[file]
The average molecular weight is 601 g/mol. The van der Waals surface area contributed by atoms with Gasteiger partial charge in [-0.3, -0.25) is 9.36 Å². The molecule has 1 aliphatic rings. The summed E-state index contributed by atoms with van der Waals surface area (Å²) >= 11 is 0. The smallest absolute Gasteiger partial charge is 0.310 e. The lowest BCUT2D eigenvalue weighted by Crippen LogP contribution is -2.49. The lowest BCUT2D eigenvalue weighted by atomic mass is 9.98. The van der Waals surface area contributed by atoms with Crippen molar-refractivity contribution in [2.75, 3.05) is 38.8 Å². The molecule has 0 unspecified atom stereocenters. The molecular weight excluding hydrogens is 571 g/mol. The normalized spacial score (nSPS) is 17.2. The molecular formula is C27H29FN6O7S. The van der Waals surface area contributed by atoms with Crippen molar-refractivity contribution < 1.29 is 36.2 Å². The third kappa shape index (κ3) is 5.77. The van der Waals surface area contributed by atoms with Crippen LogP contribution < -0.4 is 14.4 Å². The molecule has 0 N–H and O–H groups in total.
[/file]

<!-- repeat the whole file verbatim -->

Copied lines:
The average molecular weight is 601 g/mol. The van der Waals surface area contributed by atoms with Gasteiger partial charge in [-0.3, -0.25) is 9.36 Å². The molecule has 1 aliphatic rings. The summed E-state index contributed by atoms with van der Waals surface area (Å²) >= 11 is 0. The smallest absolute Gasteiger partial charge is 0.310 e. The lowest BCUT2D eigenvalue weighted by Crippen LogP contribution is -2.49. The lowest BCUT2D eigenvalue weighted by atomic mass is 9.98. The van der Waals surface area contributed by atoms with Crippen molar-refractivity contribution in [2.75, 3.05) is 38.8 Å². The molecule has 0 unspecified atom stereocenters. The molecular weight excluding hydrogens is 571 g/mol. The normalized spacial score (nSPS) is 17.2. The molecular formula is C27H29FN6O7S. The van der Waals surface area contributed by atoms with Crippen molar-refractivity contribution < 1.29 is 36.2 Å². The third kappa shape index (κ3) is 5.77. The van der Waals surface area contributed by atoms with Crippen LogP contribution < -0.4 is 14.4 Å². The molecule has 0 N–H and O–H groups in total.